The focus of this research is to model an adaptive frame‐of‐reference that design students may use in order to construct their own autopoietic identity systems. The semantic question “How does a student obtain information about design?” is changed to a structural question “How could students acquire a structure enabling them to operate innovatively in a modern design environment?” With the backing of cybernetic principles, it is apparent that this process is not only feasible but also preferable.

Practical implications

While the practical use that can be made of any design theory is not within the remit of this paper, it is nonetheless the goal of theory to enhance the individual's analytical and communicative skills.

Originality/value

This paper suggests an autopoietic model‐for‐becoming that can have the virtual potential of bringing one to understand the grey areas of human‐object relationships.

Details

Kybernetes, vol. 36 no. 9/10
Type: Research Article
ISSN: 0368-492X

Keywords

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Article
Publication date: 3 October 2016

Sedigheh Moghavvemi, Noor Akma Mohd Salleh and Craig Standing

The purpose of this paper is to explore technology acceptance and use behavior of IS innovations by entrepreneurs. To measure the perception of IS innovations by…

Abstract

Purpose

The purpose of this paper is to explore technology acceptance and use behavior of IS innovations by entrepreneurs. To measure the perception of IS innovations by entrepreneurs the authors review unified theory of acceptance and use of technology and the entrepreneurial potential model, empirically compare the two models, develop a new model that integrates elements from the two models, and then empirically validate the new model (technology adoption decision and use (TADU)) in a technology acceptance context.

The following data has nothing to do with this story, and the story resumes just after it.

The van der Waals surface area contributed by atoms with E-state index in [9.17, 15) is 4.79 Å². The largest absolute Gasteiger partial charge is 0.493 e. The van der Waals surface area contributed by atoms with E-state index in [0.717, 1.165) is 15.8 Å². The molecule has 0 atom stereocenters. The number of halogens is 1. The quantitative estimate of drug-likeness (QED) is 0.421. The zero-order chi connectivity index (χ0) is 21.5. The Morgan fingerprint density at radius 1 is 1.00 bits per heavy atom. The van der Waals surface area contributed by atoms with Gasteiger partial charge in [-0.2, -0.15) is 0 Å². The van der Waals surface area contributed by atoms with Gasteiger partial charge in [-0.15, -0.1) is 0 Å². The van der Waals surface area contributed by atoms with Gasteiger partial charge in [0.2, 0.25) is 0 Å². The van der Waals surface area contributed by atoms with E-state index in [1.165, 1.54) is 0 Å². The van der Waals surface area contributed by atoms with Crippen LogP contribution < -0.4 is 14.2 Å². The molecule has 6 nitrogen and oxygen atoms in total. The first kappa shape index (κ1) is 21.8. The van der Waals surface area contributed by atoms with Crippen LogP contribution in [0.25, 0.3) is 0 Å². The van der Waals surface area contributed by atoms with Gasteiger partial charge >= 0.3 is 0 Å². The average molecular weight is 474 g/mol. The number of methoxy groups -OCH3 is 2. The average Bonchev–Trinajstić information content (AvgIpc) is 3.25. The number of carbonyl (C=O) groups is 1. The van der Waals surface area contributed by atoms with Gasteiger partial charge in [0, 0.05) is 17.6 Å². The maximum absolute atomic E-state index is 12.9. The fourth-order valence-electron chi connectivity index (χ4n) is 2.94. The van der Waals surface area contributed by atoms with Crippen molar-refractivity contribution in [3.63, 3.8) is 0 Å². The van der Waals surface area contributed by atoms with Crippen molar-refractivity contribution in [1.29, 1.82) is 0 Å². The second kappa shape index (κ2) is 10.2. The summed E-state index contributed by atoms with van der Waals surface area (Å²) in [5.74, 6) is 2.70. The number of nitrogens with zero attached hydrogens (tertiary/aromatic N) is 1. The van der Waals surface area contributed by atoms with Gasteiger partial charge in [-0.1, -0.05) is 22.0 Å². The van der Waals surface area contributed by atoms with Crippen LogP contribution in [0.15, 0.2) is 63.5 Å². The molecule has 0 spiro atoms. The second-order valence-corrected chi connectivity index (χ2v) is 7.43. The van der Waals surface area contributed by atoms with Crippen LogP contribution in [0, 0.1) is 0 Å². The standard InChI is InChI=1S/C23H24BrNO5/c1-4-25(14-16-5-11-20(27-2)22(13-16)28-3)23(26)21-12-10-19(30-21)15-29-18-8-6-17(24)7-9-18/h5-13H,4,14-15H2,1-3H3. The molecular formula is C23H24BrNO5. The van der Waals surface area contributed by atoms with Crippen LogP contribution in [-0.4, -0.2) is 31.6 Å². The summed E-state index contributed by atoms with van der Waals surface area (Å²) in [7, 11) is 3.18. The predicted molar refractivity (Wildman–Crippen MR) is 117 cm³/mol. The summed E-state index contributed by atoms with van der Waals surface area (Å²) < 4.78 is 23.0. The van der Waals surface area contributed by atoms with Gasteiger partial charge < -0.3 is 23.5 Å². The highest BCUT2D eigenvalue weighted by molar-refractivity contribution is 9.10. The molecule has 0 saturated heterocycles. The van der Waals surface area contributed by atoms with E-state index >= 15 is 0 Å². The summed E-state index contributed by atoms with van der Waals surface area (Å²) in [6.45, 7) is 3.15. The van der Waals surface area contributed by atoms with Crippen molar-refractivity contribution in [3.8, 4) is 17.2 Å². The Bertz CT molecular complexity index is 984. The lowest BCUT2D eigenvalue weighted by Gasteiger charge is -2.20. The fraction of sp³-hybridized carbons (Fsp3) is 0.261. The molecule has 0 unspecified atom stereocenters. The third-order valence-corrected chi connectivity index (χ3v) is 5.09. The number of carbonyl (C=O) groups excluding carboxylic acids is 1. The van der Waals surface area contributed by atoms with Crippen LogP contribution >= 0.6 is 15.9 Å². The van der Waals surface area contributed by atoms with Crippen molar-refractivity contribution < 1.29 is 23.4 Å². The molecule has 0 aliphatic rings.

Design/methodology/approach

The data used to test the hypothesis are collected from 1,200 entrepreneurs in Malaysia. The research model was analyzed using structural equation modeling.

Findings

The results indicate that perceived desirability and perceived feasibility have significant effects on entrepreneurs’ intention to adopt and use innovations. Propensity to use is an important factor that has a significant effect on individual behavior. The precipitating events that happen in the time lag between intention and behavior will disrupt entrepreneurs’ inertia and induce a change in their behavior, encouraging them to seek the best opportunity available.

Practical implications

Understanding the individual, technological, and environmental factors that significantly affect IT adoption behavior can support policy makers in providing guidance on the adoption and usage of IT innovations by entrepreneurs.

Originality/value

This study proposes a TADU model with six core determinants of intention and usage – perceived desirability, perceived feasibility, performance expectancy, effort expectancy, social influence and facilitating conditions and two new moderators, precipitating events and the propensity to act.

Details

Internet Research, vol. 26 no. 5
Type: Research Article
ISSN: 1066-2243

Keywords